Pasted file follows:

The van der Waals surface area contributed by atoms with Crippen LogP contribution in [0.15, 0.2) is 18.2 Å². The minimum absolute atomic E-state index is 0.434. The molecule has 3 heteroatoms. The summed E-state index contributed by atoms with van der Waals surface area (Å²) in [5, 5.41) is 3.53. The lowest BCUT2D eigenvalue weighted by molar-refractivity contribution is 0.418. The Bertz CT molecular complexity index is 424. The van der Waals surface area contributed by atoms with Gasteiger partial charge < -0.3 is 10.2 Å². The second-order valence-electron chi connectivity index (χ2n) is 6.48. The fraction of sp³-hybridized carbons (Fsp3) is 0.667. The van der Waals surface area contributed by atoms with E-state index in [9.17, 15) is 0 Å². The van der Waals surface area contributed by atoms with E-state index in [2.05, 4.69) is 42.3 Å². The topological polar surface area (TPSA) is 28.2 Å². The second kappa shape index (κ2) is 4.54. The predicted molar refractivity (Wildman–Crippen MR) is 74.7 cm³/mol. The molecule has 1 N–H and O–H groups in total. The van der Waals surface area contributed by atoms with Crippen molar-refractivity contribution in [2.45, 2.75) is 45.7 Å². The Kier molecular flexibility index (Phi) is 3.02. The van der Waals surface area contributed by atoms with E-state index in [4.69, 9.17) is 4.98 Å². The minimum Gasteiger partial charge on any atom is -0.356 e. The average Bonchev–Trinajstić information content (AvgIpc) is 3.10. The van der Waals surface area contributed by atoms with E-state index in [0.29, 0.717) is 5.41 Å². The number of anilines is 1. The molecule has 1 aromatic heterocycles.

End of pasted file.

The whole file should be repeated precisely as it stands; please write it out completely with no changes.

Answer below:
The van der Waals surface area contributed by atoms with Crippen LogP contribution in [0.15, 0.2) is 18.2 Å². The minimum absolute atomic E-state index is 0.434. The molecule has 3 heteroatoms. The summed E-state index contributed by atoms with van der Waals surface area (Å²) in [5, 5.41) is 3.53. The lowest BCUT2D eigenvalue weighted by molar-refractivity contribution is 0.418. The Bertz CT molecular complexity index is 424. The van der Waals surface area contributed by atoms with Gasteiger partial charge < -0.3 is 10.2 Å². The second-order valence-electron chi connectivity index (χ2n) is 6.48. The fraction of sp³-hybridized carbons (Fsp3) is 0.667. The van der Waals surface area contributed by atoms with E-state index in [9.17, 15) is 0 Å². The van der Waals surface area contributed by atoms with E-state index in [2.05, 4.69) is 42.3 Å². The topological polar surface area (TPSA) is 28.2 Å². The second kappa shape index (κ2) is 4.54. The predicted molar refractivity (Wildman–Crippen MR) is 74.7 cm³/mol. The molecule has 1 N–H and O–H groups in total. The van der Waals surface area contributed by atoms with Crippen molar-refractivity contribution in [2.45, 2.75) is 45.7 Å². The Kier molecular flexibility index (Phi) is 3.02. The van der Waals surface area contributed by atoms with E-state index in [4.69, 9.17) is 4.98 Å². The minimum Gasteiger partial charge on any atom is -0.356 e. The average Bonchev–Trinajstić information content (AvgIpc) is 3.10. The van der Waals surface area contributed by atoms with E-state index in [0.29, 0.717) is 5.41 Å². The number of anilines is 1. The molecule has 1 aromatic heterocycles.